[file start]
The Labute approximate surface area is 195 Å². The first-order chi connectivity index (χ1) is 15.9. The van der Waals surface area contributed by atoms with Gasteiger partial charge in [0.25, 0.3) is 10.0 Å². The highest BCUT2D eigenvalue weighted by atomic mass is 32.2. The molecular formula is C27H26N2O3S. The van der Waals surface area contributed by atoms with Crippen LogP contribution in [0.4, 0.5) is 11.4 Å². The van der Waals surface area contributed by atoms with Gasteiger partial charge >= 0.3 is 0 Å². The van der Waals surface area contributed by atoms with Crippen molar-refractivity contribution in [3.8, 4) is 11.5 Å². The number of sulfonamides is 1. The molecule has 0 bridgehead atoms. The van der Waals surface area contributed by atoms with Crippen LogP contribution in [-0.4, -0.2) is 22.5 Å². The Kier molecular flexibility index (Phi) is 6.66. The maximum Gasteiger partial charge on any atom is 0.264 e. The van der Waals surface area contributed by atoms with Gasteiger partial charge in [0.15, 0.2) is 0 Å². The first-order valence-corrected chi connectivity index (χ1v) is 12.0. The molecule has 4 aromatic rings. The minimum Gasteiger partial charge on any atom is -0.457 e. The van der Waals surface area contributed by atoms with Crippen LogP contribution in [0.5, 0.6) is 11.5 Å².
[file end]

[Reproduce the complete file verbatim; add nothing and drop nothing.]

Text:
The Labute approximate surface area is 195 Å². The first-order chi connectivity index (χ1) is 15.9. The van der Waals surface area contributed by atoms with Gasteiger partial charge in [0.25, 0.3) is 10.0 Å². The highest BCUT2D eigenvalue weighted by atomic mass is 32.2. The molecular formula is C27H26N2O3S. The van der Waals surface area contributed by atoms with Crippen LogP contribution in [0.4, 0.5) is 11.4 Å². The van der Waals surface area contributed by atoms with Gasteiger partial charge >= 0.3 is 0 Å². The van der Waals surface area contributed by atoms with Crippen molar-refractivity contribution in [3.8, 4) is 11.5 Å². The number of sulfonamides is 1. The molecule has 0 bridgehead atoms. The van der Waals surface area contributed by atoms with Crippen LogP contribution in [-0.4, -0.2) is 22.5 Å². The Kier molecular flexibility index (Phi) is 6.66. The maximum Gasteiger partial charge on any atom is 0.264 e. The van der Waals surface area contributed by atoms with Gasteiger partial charge in [0.15, 0.2) is 0 Å². The first-order valence-corrected chi connectivity index (χ1v) is 12.0. The molecule has 4 aromatic rings. The minimum Gasteiger partial charge on any atom is -0.457 e. The van der Waals surface area contributed by atoms with Crippen LogP contribution in [0.5, 0.6) is 11.5 Å².